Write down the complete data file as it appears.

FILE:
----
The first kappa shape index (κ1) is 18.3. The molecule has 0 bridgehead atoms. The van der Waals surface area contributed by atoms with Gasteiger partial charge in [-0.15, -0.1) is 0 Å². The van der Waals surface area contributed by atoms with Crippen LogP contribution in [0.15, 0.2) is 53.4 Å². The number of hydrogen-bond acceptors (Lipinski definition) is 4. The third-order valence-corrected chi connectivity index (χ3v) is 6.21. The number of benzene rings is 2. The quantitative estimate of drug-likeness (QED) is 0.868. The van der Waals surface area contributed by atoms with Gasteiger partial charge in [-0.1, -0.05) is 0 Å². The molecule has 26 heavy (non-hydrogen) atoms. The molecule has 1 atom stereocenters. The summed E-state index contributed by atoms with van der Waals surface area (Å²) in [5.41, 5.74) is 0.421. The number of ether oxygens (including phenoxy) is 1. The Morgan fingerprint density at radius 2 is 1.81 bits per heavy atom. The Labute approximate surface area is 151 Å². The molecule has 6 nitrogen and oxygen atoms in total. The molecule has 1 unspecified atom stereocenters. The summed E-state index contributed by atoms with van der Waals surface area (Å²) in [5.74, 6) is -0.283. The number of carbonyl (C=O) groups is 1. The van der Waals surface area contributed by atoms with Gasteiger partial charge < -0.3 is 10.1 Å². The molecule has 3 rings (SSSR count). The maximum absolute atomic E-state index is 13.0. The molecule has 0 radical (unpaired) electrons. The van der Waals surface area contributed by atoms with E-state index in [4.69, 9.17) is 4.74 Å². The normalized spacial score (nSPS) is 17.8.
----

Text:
The first kappa shape index (κ1) is 18.3. The molecule has 0 bridgehead atoms. The van der Waals surface area contributed by atoms with Gasteiger partial charge in [-0.15, -0.1) is 0 Å². The van der Waals surface area contributed by atoms with Crippen LogP contribution in [0.15, 0.2) is 53.4 Å². The number of hydrogen-bond acceptors (Lipinski definition) is 4. The third-order valence-corrected chi connectivity index (χ3v) is 6.21. The number of benzene rings is 2. The quantitative estimate of drug-likeness (QED) is 0.868. The van der Waals surface area contributed by atoms with Gasteiger partial charge in [-0.1, -0.05) is 0 Å². The molecule has 26 heavy (non-hydrogen) atoms. The molecule has 1 atom stereocenters. The summed E-state index contributed by atoms with van der Waals surface area (Å²) in [5.41, 5.74) is 0.421. The number of ether oxygens (including phenoxy) is 1. The Morgan fingerprint density at radius 2 is 1.81 bits per heavy atom. The Labute approximate surface area is 151 Å². The molecule has 6 nitrogen and oxygen atoms in total. The molecule has 1 unspecified atom stereocenters. The summed E-state index contributed by atoms with van der Waals surface area (Å²) in [5.74, 6) is -0.283. The number of carbonyl (C=O) groups is 1. The van der Waals surface area contributed by atoms with Gasteiger partial charge < -0.3 is 10.1 Å². The molecule has 3 rings (SSSR count). The maximum absolute atomic E-state index is 13.0. The molecule has 0 radical (unpaired) electrons. The van der Waals surface area contributed by atoms with E-state index in [4.69, 9.17) is 4.74 Å². The normalized spacial score (nSPS) is 17.8.